Dictionary of National Biography, 1885-1900/Watts, John (d.1616)
WATTS, Sir JOHN (d. 1616), merchant and shipowner, the son of Thomas Watts of Buntingford, Hertfordshire, was owner of the Margaret and John, one of the ships set forth and paid by the city of London in 1588 against the Spanish armada. Watts himself served in her as a volunteer, and was in the hottest of the fighting. In 1590 the same ship was one of a fleet of merchantmen coming home from the Mediterranean which fought and beat off the Spanish galleys near Cadiz. It does not appear that Watts was then in her; but throughout the war he seems to have taken an active part in the equipment of privateers. Mention is made of one which in July 1601 took into Plymouth a prize coming from the Indies laden with China silks, satins, and taffetas. At this time he was an alderman of London (Tower ward), and had been suspected of being a supporter of Essex. He was one of the founders of the East India Company, and on 11 April 1601 was elected governor of it, during the imprisonment of Sir Thomas Smith or Smythe (1558?–1625) [q. v.] On the accession of James I he was knighted 26 July 1603 (Metcalfe, Book of Knights), and was lord mayor in 1606–7 (Orridge, Citizens and their Rulers, p. 232), at which time he was described in a letter (30 April 1607, N.S.) to the king of Spain as ‘the greatest pirate that has ever been in this kingdom’ (Brown, Genesis of the United States, p. 99). During the following years he was an active member of the Virginia Company. In the city of London Watts was a member of the Clothworkers' Company.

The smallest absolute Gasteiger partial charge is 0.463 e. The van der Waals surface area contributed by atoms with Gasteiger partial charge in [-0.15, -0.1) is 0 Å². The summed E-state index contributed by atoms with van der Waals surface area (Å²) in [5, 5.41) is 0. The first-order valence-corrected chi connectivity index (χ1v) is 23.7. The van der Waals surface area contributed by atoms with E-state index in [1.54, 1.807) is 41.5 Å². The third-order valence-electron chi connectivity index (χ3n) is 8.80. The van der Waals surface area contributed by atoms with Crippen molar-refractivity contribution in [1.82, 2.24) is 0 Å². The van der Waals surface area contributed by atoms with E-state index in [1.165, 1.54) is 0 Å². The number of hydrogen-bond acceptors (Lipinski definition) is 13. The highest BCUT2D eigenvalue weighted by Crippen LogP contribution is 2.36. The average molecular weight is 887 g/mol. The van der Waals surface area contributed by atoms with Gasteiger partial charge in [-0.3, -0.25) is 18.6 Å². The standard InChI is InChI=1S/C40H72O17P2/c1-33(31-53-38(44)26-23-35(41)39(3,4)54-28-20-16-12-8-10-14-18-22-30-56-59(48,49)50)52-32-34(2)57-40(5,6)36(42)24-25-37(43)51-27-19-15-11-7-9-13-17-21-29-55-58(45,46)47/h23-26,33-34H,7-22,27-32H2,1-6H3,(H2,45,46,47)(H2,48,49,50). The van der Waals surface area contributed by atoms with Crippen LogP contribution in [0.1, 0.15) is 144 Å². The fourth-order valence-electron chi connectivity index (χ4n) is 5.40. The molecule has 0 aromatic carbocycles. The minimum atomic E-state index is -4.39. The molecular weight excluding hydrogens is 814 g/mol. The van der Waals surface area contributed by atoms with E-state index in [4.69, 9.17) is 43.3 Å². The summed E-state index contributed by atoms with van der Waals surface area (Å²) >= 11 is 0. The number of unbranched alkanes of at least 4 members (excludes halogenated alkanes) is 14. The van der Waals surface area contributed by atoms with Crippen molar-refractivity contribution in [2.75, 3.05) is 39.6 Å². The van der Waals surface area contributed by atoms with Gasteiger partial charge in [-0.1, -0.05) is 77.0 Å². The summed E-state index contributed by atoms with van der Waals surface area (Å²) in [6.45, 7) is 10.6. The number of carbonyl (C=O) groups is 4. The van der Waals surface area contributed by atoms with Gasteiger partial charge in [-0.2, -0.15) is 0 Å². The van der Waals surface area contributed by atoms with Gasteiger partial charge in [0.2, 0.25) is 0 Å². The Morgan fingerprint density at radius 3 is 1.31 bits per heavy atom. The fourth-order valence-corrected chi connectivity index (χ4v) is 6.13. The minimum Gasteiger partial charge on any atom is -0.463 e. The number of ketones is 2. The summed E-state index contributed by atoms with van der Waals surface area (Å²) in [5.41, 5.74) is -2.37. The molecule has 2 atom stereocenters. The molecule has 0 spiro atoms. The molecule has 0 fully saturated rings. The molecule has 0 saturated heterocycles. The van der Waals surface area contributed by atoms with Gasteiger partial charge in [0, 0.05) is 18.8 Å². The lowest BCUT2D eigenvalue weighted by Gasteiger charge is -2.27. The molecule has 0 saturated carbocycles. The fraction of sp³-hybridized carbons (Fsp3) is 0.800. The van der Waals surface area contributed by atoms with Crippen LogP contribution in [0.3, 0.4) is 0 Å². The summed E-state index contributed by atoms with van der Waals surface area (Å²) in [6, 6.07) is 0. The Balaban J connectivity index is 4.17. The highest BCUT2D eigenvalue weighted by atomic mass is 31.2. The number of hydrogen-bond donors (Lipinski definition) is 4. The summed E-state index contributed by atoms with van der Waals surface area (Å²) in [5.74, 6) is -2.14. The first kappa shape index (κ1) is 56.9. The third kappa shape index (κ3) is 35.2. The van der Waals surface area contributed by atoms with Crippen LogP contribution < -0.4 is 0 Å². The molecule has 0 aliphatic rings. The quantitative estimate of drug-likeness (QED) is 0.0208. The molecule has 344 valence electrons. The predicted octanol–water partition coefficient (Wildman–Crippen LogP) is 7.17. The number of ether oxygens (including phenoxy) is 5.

Watts died at his seat in Hertfordshire in September 1616, and was buried on the 7th of that month at Ware. By his wife Margaret, daughter of Sir James Hawes, knt. (lord mayor in 1574), he left four sons and four daughters. The eldest son, John, served in the Cadiz expedition and was knighted for his good service in 1625; he subsequently served under Buckingham in the Rhé expedition, and under Count Mansfeldt in the Palatinate; he married Mary, daughter of Thomas Bayning, and aunt of Paul, first viscount Bayning, and left numerous issue. His eldest son (grandson of the lord mayor), who also became Sir John Watts, served an apprenticeship in arms under his father. He was knighted in 1642, and received a commission to raise a troop of arms for the king. Having been expelled from the governorship of Chirk Castle, he attached himself to the fortunes of Lord Capel, and was one of the defenders of Colchester Castle (August 1648). He compounded for delinquency by paying the moderate fine of 100l., and was discharged on 11 May 1649; however, he was forced to sell to [Sir] John Buck his manor of Mardocks in Ware. After the Restoration he was made receiver for Essex and Hertfordshire. He died about 1680, and was buried in the church of Hertingfordbury.
[Cal. State Papers, East Indies and Dom., Defeat of the Spanish Armada (Navy Records Soc.); Chauncey's Hist. Antiquities of Hertfordshire, 1700, fol.; Harl. MS. 1546, f. 108 (Watts's pedigree); Clutterbuck's Hertfordshire, iii. 305; Cussans's Hertfordshire (Hundred of Hertford), p. 112; Notes and Queries, 3rd ser. viii. 310; Cal. of Committee for Compounding, p. 1865; information from Mr. F. Owen Fisher.]